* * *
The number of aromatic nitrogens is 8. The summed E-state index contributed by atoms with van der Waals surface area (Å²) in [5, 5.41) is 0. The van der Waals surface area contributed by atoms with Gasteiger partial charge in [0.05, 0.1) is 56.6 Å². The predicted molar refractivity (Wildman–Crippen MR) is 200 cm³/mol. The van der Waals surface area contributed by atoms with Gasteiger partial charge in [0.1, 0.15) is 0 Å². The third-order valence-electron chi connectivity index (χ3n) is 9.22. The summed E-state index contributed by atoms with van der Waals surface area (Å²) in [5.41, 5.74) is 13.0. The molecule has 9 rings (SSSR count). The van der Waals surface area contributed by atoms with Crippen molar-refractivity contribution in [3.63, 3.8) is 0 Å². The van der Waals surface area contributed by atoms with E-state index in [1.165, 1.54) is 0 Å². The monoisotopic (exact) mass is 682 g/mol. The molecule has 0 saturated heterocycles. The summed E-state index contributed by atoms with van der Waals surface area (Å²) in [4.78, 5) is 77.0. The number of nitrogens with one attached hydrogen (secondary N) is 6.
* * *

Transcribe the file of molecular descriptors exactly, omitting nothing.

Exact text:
The number of aromatic nitrogens is 8. The summed E-state index contributed by atoms with van der Waals surface area (Å²) in [5, 5.41) is 0. The van der Waals surface area contributed by atoms with Gasteiger partial charge in [0.05, 0.1) is 56.6 Å². The predicted molar refractivity (Wildman–Crippen MR) is 200 cm³/mol. The van der Waals surface area contributed by atoms with Gasteiger partial charge in [0.1, 0.15) is 0 Å². The third-order valence-electron chi connectivity index (χ3n) is 9.22. The summed E-state index contributed by atoms with van der Waals surface area (Å²) in [5.41, 5.74) is 13.0. The molecule has 9 rings (SSSR count). The van der Waals surface area contributed by atoms with Crippen molar-refractivity contribution in [3.63, 3.8) is 0 Å². The van der Waals surface area contributed by atoms with E-state index in [1.165, 1.54) is 0 Å². The monoisotopic (exact) mass is 682 g/mol. The molecule has 0 saturated heterocycles. The summed E-state index contributed by atoms with van der Waals surface area (Å²) in [4.78, 5) is 77.0. The number of nitrogens with one attached hydrogen (secondary N) is 6.